Jump to content

MFH 1/12 '64 Ferrari 250 GTO


Recommended Posts

I like the engine, it looks great, hope you can sort out the leads to your satisfaction okay, the spoked wheel will be lovely,  must be very pleasing to see those develp as you do those.

Great work 

Chris

Link to comment
Share on other sites

20 hours ago, bigbadbadge said:

I like the engine, it looks great, hope you can sort out the leads to your satisfaction okay, the spoked wheel will be lovely,  must be very pleasing to see those develp as you do those.

Great work 

Chris

 

Chris,

 

Many thanks; I appreciate it. I have cleaned up the leads a bit and I think they look much better, but the stiffness of the wire still makes them look a bit unnatural to my eye. I think I will try a different, more flexible, wire. The wheels are definitely fun, though tedious.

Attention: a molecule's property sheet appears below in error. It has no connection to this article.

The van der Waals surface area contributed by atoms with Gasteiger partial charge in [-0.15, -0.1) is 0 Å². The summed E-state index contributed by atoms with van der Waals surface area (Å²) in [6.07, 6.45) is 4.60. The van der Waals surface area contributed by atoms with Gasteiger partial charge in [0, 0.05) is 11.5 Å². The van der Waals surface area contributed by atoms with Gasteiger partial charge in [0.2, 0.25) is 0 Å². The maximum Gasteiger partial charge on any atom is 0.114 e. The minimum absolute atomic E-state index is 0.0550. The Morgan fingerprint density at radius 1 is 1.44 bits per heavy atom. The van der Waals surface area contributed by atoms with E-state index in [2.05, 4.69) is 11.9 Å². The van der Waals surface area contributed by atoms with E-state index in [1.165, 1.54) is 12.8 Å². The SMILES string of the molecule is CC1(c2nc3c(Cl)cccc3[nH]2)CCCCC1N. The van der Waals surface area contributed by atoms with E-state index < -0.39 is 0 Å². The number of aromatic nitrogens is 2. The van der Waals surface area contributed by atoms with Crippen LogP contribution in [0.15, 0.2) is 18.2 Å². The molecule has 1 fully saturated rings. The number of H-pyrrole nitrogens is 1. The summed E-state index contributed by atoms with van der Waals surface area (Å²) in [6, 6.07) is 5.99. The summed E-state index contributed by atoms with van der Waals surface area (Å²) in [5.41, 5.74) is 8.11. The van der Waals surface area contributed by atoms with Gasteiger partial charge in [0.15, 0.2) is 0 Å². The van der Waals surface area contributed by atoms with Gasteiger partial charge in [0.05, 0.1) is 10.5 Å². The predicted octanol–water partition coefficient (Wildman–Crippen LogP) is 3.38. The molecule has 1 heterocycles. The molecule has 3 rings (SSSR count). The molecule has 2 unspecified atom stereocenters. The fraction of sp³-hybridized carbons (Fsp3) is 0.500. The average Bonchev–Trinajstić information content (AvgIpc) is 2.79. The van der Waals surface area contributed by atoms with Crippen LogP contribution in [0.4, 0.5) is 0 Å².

Thanks again!

 

Best,

Andrew

  • Like 1
Link to comment
Share on other sites

  • 2 weeks later...

Ok, back into the fray. Work has been demanding lately, but I have been chipping away at bits of the project here and there when I can. I have made a bit of headway.

 

Getting the carburetor built was the next order of business on the engine. Here is a partial section, with Weber decals applied. I was trying to get a more matte surface for these pieces, so I went with vallejo metal colors; a mist coat of "copper", covered with "dull aluminum." I applied copper directly to the gasket near the bottom.

 

carb-piece.jpg

 

Here is the carburetor nearly, but not completely assembled, on the block:

 

engine-pic-carb.jpg

 

ffdfsed.jpg

 

adsfsda.jpg

 

Some detail pics:

 

carburetor.jpg

 

 

You can see the tiny PE "springs" here; not as convincing as actual springs, obviously, but they look pretty good, especially when seen with the naked eye.

 

springs.jpg